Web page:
The Kaveri (Cauvery) is a major river in Southern India and originates in Kogadu, Karnataka in the form of a spring at Brahmagiri Hill at Tala Kaveri. Also known as the Ganges of the South, it is one of the holiest rivers in South India. Kaveri River widens as many tributaries such as Hemavati, Moyari, Shimsha, Arkavati, Honnuhole, Kabini, Bhavani, Noyill and Amaravati join it. It slithers about 805 kilometres across the three states, Karnataka, Kerala, and Tamil Nadu, slightly touching Pudducherry and drains into the Bay of Bengal.
Narmada and Tapi or Tapti
The Narmada and the Tapti are the only major rivers that flow into the Arabian Sea. The total length of the Narmada flowing through the states of Madhya Pradesh, Maharashtra, and Gujarat equals 1,312 km. Amarkantak in Shahdol, Madhya Pradesh is the place of origin of Narmada. Flowing mainly through Central India, from eastward direction to westward, Narmada merges into the Arabian Sea.
The Tapti follows a parallel course to the South of Narmada, flowing through the states of Maharashtra and Gujarat on its way into the Gulf of Khambhat. Its three major tributaries are Purna, Girna, and Panjhra.
Almost all the major Indian cities are situated on the banks of their rivers. Indian rivers also play a crucial role in the lives of its people, economically as well as culturally. Indian agriculture is dependent on irrigation of water drawn from its network of rivers. Most of its religious, cultural, and harvest festivals are celebrated on the banks of rivers. Like most ancient religions, the Hindu religion and its mythology regard rivers as sacred. There are nine important rivers of India and are The Ganges, Yamuna (a tributary of the Ganges), Brahmaputra, Mahanadi, Narmada, Godavari, Tapi, Krishna, and Kaveri. Parts of the Indus River also flow over Indian soil.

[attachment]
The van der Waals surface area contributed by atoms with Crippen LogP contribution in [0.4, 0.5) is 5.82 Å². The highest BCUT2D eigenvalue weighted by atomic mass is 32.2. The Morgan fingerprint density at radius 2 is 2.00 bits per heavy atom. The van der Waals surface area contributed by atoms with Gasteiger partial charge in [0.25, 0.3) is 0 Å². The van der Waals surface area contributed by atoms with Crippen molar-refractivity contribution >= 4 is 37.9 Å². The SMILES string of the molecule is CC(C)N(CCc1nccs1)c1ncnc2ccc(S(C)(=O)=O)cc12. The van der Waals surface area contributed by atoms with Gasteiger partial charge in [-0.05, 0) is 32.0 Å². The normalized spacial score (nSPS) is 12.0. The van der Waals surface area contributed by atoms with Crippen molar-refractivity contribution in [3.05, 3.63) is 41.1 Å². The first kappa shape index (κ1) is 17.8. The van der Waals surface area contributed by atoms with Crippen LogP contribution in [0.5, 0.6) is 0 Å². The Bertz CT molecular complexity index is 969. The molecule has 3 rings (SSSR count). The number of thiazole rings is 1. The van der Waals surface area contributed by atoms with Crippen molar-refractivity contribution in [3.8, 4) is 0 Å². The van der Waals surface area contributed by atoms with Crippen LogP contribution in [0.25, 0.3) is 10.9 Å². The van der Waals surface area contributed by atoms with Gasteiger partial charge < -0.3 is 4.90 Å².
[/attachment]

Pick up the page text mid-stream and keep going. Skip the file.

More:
Eight important rivers, together with their various tributaries, comprise the River System of India. The majority of the rivers discharge their waters into the Bay of Bengal; nevertheless, a number of the rivers whose itineraries take them across the western end of India and in the direction of the east pour into the Arabian Sea. Northern portions of the Aravalli range, portions of Ladakh, and the barren areas of the Thar Desert have Inland Drainage. (Refers to drainage where the rivers do not reach an ocean or sea but empty their waters in a lake or an inland sea).
River Systems of India
|Name||Length (km)||Area||Originates From||Ends in||Places Benefited|
|Indus||3180/ 1114 in India||3,21,289 Sq.Km.||in Tibet in northern slopes of Mount Kailash||Arabian sea||India and Pakistan|
|Ganga (Bhagirathi)||2525||1.08 million Sq.Km.||Gangotri in Uttrakhand||Bay of Bengal||Uttar Pradesh, Uttrakhand, Bihar, West Bengal|
|Yamuna (Jamuna)||1376||366223 Sq.Km.||Yamunotri in Garhwall||Bay of Bengal||Delhi, Haryana and UP|
|Brahmaputra||916 - in India||194413 Sq.Km. - in India||Angsi glacier in Tibet||Bay of Bengal||Assam, Arunachal Pradesh|
|Kaveri (Dakshina Ganga or Ganges of the south)||765||81155 Sq.Km.||Brahmagiri hills in Kogadu, Karnataka||Bay of Bengal||Karnataka and Tamil Nadu|
|Godavari||1465||3,12,812 Sq.Km.||Triambakeshwar in Maharashtra||Bay of Bengal||South-eastern part of Andhra Pradesh|
|Krishna||1400||258948 Sq.Km.||Mahabaleshwar in Maharashtra||Bay of Bengal||Maharashtra & Andhra Pradesh|
|Narmada||1312||98,796 Sq.Km.||Amarkantak in Madhya Pradesh||Arabian Sea||Madhya Pradesh and Maharashtra|
|Tapti||724||65,300 Sq.Km.||Betul district of Madhya Pradesh in the Satpura range||Arabian Sea||Madhya Pradesh and Maharashtra|
|Mahanadi||858||1,41,600 Sq.Km.||Sihava mountains of Chhattisgarh||Bay of Bengal||Jharkhand, Chhattisgarh, Orissa|
|Vaigai||258||7,741Sq.Km.||Varusanadu Hills||Bay of Bengal||Madurai in Tamil Nadu|
|Periyar||244||5,398 Sq.Km.||Sivagiri peaks of Sundaramala, Tamil Nadu.||Bay of Bengal||Tamil Nadu and Kerala|
|Thamirabarani||185||4,400 Sq.Km.||Agastyarkoodam peak of Pothigai hills of the Western Ghats,||Gulf of Mannar||Tamil Nadu|
Last Updated on: April 28, 2022